Barney's Rubble

The Barney Browser

Doug offers his suggestions for the perfect Web browser.

I love browsing. Browsing helps me do research, send e-mails and it's fun. I'm far less impressed with browser software, though. Just as I have used Word for 15 years without seeing any improvement (in fact, Word has steadily gone backwards), so, too, is the case with browsers.

I can't think of a single thing that IE does that Netscape Navigator didn't do just as well 10 years ago. Firefox is a better browser only because it isn't so full of holes. Don't even get me started on IE 6, which never met a spyware program it didn't love (and immediately invite in).

There are two basic ways to move forward with the state of the browser: Embrace new technologies that fall under Web 2.0 and build new fundamental interactive features. Microsoft's next big browser idea seems focused on plugging gaps, tightening controls and copying Firefox's tabbed browsing -- not exactly major innovations.

Google shouldn't just push any old open source solution. Open source dilutes ideas so much that innovation is lost. Show me one killer idea that came from open source.

The Barney Browser

That's why Google needs to build its own browser. It could build a killer browser using what it already owns. I hereby give up all monetary rights and all I ask is a "Thank you." Google, you have my full permission to build the Barney Browser.

Many great inventions come from frustration (twist-off beer caps). The Barney Browser flows out of my frustration with searching. Sure, I can find all kinds of wacky things and do research so quickly I sound reasonably intelligent in a matter of minutes (you can all stop snickering now).

Once the search is done, though, what do you do? Browse through a bunch of bookmarks? Searching is a process where you learn, but the process of learning is lost in a confusing collection of favorites.

The Google Barney Browser integrates searching with a file system so the intelligence that comes from searches can be organized, used, shared and built upon. Perhaps these strings of pages can be cached so if the site goes down, the information isn't lost.

Google, as if reading my mind, took a baby step toward the Barney Browser right as this column was going to press. The company has a mini on-screen notebook to save search results and send them to friends and co-workers. And the company is working on ways for you to label Web sites so your friends can easily find them. Nice work Google, but it's still no Barney Browser! What do you think? Write me at

About the Author

Doug Barney is editor in chief of Redmond magazine and the VP, editorial director of Redmond Media Group.

comments powered by Disqus

Reader Comments:

Fri, Jul 21, 2006 Charles High Point, NC

"Show me one killer idea that came from open source"


AFA a better browser -- try Maxthon.

Wed, Jul 12, 2006 William Miami

Barney While Waht you Whish as Features in a Browser are Laudable. Copernic already has Execllent Seach utilities that do most if not not all they your ask. (Especially the Sharing part).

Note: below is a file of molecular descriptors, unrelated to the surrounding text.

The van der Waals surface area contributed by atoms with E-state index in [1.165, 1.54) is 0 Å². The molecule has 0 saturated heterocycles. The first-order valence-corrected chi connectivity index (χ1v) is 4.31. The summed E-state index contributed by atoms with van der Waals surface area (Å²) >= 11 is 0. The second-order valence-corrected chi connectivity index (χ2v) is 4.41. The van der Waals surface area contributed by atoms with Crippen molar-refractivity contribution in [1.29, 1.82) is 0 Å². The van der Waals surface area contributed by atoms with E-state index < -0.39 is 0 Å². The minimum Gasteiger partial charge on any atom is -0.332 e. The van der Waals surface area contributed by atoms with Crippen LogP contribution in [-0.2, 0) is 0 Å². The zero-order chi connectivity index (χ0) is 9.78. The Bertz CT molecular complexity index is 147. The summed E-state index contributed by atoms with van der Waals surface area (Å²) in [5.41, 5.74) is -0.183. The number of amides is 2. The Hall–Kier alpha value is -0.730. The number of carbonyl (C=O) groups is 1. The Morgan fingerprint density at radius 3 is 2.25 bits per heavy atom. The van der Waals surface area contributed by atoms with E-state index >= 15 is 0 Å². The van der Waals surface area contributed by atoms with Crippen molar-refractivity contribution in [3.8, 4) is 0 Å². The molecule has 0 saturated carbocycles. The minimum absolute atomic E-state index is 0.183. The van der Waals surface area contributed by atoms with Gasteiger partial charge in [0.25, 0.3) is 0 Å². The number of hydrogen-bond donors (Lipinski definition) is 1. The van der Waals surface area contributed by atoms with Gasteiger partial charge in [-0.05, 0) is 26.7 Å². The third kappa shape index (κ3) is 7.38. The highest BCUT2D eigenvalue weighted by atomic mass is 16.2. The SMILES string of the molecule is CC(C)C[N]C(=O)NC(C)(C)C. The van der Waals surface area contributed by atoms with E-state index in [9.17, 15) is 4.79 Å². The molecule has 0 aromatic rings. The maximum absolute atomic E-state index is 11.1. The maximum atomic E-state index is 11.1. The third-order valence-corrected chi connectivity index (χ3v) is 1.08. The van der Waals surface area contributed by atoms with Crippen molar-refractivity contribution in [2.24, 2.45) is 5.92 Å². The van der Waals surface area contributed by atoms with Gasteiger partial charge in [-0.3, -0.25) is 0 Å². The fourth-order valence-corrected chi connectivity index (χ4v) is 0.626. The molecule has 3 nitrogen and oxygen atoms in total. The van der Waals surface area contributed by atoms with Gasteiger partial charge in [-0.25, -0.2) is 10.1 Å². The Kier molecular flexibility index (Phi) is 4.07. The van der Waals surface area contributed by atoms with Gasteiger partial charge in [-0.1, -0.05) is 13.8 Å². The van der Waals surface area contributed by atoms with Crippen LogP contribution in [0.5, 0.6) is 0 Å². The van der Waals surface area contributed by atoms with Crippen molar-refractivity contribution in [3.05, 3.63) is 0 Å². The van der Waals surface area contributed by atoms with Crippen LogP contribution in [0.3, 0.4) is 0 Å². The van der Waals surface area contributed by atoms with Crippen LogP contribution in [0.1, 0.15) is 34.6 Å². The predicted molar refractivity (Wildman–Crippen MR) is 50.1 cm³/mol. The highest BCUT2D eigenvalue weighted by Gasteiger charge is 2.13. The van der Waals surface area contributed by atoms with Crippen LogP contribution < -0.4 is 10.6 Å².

Tue, Jun 6, 2006 Steve Chicago, IL


Er, NCSA Mosaic, the predecessor of Netscape 1.0 and IE?
For that matter, the entire concept of the Web?

Just for starters.

Wed, May 31, 2006 Christopher Bell Glossop U.K.

Barney, Barney, Barney. Oh dear.
"Show me one killer idea that came from Open Source"? I guess that would be an operating system that is free and mature. BSD Unix for example.

Tue, May 30, 2006 Charles Durst Arlington, MA

> Open source dilutes ideas so much that
> innovation is lost. Show me one killer
> idea that came from open source.

Show me one "killer" idea that came from MSFT first. :-)

I mean innovative technical ideas, not legal/marketing/business ones. MSFT Reasearch ideas that never make it into a released product don't count either.

What does the phrase "dilutes ideas so much" even mean? If you mean what I think you do, isn't the typical MSFT feature creep the best example of, "[diluting] ideas so much that innovation is lost."
(Ref: MS Office 2003)

Feature Creep is a proprietary trap that Open Source software usually doesn't fall into. (Yeah, yeah, in some cases FLOSS doesn't even have features, much less creep... but you have to judge something by its best examples, not its worst.)

In any case, if you really want to see some killer features that came out of Open Source, I'd show you Firefox extensions (the feature itself as well as several plug-ins), Wikipedia (and several other Open Source-based websites), and many killer features in each of: Apache, Perl, MythTV, Azureus, VLC, OpenSSH, GCC, KDE, Knoppix, etc.. Oh and there might be a few killer ideas that originated in the Linux kernel too.

Oh yeah, and don't forget the ISO-standard ODF format that orignally came out of
I hope that MSFT will someday see that a standard office document interchange format is a "killer" feature too.

Keep on Browsin'

Mon, May 29, 2006 Anonymous Anonymous

The near perfect browser does not have to be invented, it already has been: Opera

Sat, May 27, 2006 Anonymous Anonymous

Redmond Mag? Bwa ha ha ha ha ha!!! You guys are really.....I mean do you actually think ha ha ha ha ha
You can't be serious?

Add Your Comment Now:

Your Name:(optional)
Your Email:(optional)
Your Location:(optional)
Please type the letters/numbers you see above

Redmond Tech Watch

Sign up for our newsletter.

I agree to this site's Privacy Policy.